By Keisha Bell
When you reflect upon your educational experience, how does it compare to what our youth is experiencing today? Have we, as a nation, accepted as a conclusion that thousands and thousands of children across the country will simply not be afforded a high-quality education? Have we accepted that for our own children?
Elizabeth “Tizzy” Lockman, of Wilmington, Del., was educated in Red Clay Consolidated School District and graduated from A.I DuPont High School. Afterward, she earned a degree in film and linguistics from New York University. Lockman obtained a master’s degree in urban affairs and public policy from the University of Delaware.
Having returned to her hometown, it was after Lockman enrolled her daughter into the Wilmington school system that she increasingly became aware of the troubling school trends in the area. Student performance was declining, schools were re-segregating, and the opportunities that Red Clay’s schools had afforded her were simply not there.
In 2015, when the Wilmington Education Advisory Committee issued its first public report, its conclusions reflected what many knew but what few public officials would dare say. The report stated:
“Today thousands of Wilmington children, most of them poor, black, or Latino, still do not have access to high-quality public education. Judged on most outcomes—test scores, truancy, graduation rates, college attendance, socio-emotional well-being, drug use, homelessness, arrests, and unemployment—these children have become data points for a system of failure. Various groups address these challenges by blaming each other; government officials, parents, educational advocates, community and business leaders, unions, educational administrators, teachers, and, at times, even the children themselves are blamed for the failures of public education. This confrontational dialogue, which has generally focused on how one group can hold another group accountable, is now an embedded feature of Wilmington education.”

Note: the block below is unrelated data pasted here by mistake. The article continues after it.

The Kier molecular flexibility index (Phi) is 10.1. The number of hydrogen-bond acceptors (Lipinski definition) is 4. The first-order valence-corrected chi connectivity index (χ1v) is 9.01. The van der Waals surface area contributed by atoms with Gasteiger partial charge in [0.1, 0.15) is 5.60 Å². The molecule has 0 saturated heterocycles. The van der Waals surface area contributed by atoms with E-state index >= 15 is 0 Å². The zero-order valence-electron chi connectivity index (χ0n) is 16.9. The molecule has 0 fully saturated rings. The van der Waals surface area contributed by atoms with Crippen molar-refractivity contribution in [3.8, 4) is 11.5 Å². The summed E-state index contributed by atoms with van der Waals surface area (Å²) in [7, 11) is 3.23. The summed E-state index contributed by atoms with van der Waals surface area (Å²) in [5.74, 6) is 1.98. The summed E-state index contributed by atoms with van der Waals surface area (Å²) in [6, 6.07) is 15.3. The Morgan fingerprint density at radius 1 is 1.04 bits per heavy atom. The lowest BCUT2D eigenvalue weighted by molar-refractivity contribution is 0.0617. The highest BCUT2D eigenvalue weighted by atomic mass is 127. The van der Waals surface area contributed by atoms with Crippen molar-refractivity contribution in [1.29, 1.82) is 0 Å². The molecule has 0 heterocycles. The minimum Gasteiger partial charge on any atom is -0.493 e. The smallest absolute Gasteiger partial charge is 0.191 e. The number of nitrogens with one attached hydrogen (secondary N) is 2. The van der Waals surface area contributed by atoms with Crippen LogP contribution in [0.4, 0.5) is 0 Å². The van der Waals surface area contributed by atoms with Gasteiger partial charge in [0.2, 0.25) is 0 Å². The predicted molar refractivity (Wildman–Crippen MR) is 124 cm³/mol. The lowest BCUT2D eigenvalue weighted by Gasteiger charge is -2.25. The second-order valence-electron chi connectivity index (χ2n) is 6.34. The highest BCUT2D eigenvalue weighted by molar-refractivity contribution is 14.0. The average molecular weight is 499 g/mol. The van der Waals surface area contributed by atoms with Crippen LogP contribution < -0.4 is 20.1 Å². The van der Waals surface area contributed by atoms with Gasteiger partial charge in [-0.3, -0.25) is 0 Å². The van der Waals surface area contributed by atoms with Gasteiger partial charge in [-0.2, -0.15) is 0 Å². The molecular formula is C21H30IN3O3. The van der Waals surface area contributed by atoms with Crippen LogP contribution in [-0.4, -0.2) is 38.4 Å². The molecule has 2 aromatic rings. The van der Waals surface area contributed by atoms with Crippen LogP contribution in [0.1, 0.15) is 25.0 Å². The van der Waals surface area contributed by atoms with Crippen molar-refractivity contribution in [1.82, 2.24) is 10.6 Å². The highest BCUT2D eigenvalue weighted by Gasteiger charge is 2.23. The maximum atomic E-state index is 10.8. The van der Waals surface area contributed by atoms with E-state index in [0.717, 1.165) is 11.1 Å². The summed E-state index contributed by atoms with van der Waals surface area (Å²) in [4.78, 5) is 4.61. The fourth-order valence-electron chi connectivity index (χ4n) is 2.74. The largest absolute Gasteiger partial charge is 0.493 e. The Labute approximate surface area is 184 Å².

This is not unique to Wilmington, Del.
Lockman’s advocacy to better education grew. What resulted is a path into the political arena.
Last year, Lockman announced that she would be challenging then Delaware State Senator Robert Marshall. She felt compelled to run against Marshall, a man who held the seat for 40 years. Lockman wanted to change the “old political ways” in the state.
Initially, Marshall planned to campaign for re-election. He said that he wanted to continue the public service he started in 1979. Earlier this year, however, Marshall announced that he would not seek re-election. He informed the voters of this on Facebook stating, “I look forward to devoting more time to business interests.”
With the incumbent out of the race, Lockman needed to defeat Jordan Hines. In the Primary Election this year, she did. Because there is no Republican challenger, Lockman will be the next Delaware State Senator for District 3.
“Every one of us deserves to have hope for a bright future,” says Lockman. “We must make the choice now, at this critical moment, to elect leaders who are committed not just to speaking for others, but to elevating voices and empowering the actions of residents, to listening and creating policies that put people first.”
She instills hope.
Keisha Bell is an attorney, author, and public servant. www.emergingfree.com